Harm reduction programs prioritize immediate goals and have built evidence by identifying needs, developing next practices and evaluating their programs to know what works. Over time, what was formerly the ‘next practice’ is now the ‘best practice’. Evidence now shows that harm reduction programs decrease the harms related to drug use, including overdose deaths and the transmission of hepatitis C and HIV.
We have seen the continued evolution of informal, grassroots approaches into funded services, such as innovative distribution of supplies (for example, vending machines, satellite sites) and virtual witnessing programs. Yet the leadership and involvement of people who use drugs has always been, and always will be, critical to their success.
There is still a long way to go
It’s important that acknowledging the triumphs of the harm reduction movement does not romanticize the challenges that harm reduction workers face. The reality of harm reduction work is hard and these innovations have been made out of necessity. Working and living in the context of the overdose crisis has been devastating – grief and burnout have been high among direct service providers.
With the COVID-19 pandemic, we have seen even more disruption to the delivery of harm reduction and other essential health and social services for people who use drugs. The pandemic has exacerbated the overdose and affordable housing crises. In some regions, the measures put in place to prevent COVID-19 have had unintended consequences on people who use drugs, including the increased unpredictability and toxicity of the drug supply, increased isolation, and increased fatal overdoses.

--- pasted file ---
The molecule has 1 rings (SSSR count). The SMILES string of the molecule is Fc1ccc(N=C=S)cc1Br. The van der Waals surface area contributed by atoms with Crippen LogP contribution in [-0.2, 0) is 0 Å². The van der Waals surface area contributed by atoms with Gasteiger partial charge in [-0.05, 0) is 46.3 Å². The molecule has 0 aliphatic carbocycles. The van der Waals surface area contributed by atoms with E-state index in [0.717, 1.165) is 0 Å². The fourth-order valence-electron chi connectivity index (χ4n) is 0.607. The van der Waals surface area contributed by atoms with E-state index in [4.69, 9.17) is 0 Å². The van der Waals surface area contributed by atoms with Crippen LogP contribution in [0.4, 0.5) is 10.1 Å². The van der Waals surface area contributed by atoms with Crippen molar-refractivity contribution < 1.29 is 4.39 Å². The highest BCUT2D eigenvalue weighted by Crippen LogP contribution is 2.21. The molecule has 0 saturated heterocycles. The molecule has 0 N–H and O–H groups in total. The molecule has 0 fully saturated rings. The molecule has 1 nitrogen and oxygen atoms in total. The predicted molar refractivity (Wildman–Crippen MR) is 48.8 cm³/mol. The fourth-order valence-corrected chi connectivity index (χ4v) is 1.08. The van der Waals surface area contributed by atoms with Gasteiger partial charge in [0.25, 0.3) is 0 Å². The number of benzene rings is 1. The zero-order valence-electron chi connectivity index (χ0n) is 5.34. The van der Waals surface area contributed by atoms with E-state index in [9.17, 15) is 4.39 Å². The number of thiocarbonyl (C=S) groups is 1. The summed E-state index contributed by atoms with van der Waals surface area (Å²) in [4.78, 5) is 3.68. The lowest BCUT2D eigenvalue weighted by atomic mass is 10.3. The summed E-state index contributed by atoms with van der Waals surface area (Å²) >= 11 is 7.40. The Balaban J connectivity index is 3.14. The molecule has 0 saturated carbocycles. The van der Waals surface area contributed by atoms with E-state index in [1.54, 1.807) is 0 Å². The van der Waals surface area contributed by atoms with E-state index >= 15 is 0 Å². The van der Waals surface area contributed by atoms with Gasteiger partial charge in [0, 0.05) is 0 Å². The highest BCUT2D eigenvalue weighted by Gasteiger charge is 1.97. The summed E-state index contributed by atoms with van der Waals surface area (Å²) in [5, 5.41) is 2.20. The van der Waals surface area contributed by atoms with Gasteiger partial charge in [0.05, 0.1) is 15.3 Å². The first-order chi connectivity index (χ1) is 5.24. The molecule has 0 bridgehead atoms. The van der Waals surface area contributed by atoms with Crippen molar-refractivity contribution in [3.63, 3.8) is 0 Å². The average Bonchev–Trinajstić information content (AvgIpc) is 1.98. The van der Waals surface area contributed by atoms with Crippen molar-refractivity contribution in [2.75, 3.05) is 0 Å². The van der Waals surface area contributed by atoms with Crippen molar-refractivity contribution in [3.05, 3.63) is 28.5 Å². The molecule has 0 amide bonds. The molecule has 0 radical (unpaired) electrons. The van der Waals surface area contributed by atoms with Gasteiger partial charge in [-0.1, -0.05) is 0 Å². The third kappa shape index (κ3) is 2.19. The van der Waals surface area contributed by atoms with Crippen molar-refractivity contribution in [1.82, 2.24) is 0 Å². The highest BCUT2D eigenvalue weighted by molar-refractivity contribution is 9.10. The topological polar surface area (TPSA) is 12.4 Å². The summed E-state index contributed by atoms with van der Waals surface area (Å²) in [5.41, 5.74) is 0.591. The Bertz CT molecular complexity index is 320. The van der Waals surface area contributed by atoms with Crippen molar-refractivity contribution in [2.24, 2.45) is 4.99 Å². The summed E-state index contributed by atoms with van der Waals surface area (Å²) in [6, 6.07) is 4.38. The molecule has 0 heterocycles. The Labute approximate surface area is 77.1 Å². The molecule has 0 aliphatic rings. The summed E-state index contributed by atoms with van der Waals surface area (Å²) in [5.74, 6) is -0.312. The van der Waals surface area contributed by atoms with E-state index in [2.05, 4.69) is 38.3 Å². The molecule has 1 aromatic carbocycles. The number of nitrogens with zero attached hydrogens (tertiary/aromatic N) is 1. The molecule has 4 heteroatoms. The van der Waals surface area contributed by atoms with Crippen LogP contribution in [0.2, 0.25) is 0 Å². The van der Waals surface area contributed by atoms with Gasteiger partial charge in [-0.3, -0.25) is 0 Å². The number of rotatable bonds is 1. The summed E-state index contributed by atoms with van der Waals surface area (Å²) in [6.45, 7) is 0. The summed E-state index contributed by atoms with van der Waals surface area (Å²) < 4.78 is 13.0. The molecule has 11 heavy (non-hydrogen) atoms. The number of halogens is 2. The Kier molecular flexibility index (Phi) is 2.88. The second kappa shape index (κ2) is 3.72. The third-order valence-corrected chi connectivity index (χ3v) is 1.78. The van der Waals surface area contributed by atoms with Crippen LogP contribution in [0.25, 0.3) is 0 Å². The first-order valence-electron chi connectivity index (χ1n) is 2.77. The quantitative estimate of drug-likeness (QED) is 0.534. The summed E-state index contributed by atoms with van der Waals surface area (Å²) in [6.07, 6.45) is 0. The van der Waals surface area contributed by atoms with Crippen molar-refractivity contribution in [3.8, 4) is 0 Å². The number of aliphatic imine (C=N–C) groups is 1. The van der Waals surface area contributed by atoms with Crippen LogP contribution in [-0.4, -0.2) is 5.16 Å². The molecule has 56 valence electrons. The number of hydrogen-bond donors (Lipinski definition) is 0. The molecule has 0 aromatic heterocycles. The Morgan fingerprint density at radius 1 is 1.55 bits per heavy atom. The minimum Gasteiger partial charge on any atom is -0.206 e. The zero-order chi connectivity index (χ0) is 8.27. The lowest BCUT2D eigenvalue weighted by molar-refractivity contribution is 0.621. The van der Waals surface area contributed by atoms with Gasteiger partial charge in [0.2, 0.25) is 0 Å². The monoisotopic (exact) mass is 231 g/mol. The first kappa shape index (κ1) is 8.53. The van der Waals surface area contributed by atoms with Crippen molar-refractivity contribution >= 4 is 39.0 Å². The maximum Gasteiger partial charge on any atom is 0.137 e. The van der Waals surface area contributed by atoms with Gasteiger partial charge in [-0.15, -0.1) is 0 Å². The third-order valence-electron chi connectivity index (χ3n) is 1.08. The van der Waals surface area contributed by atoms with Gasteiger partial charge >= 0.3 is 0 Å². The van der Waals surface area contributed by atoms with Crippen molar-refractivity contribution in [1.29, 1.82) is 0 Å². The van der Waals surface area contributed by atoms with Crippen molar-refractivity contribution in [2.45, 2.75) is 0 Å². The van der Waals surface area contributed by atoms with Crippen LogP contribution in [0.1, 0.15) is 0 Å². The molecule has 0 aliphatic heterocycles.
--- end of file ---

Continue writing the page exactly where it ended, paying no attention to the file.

Harm reduction work has adapted to these challenges and many frontline programs continue to push for community-driven, low-threshold services to ensure people who use drugs can access the information and materials they need to stay alive during the pandemic.
The harm reduction response is seeing more community experiences being validated, more resources being produced and shared, more data being collected, and more discussions happening at the policy level, including the decriminalization of drug use and facilitating access to a safe supply of drugs.
Of course, these advances are not happening everywhere and are not happening fast enough. But leveraging the innovations and next practices generated during the COVID-19 pandemic could be another milestone on the road to future best practices.
Shannon Elliot is CATIE’s knowledge specialist in hepatitis C. She has a master of public health degree in health promotion from the University of Toronto and has held knowledge mobilization, policy and research positions in the areas of medical education, sexual assault and intimate partner violence.
Melisa Dickie is the director of hepatitis C knowledge exchange at CATIE and has a master’s degree in health sciences from the University of Toronto. Melisa has a background in health promotion and knowledge mobilization in health equity, sexual health, harm reduction, HIV and hepatitis C.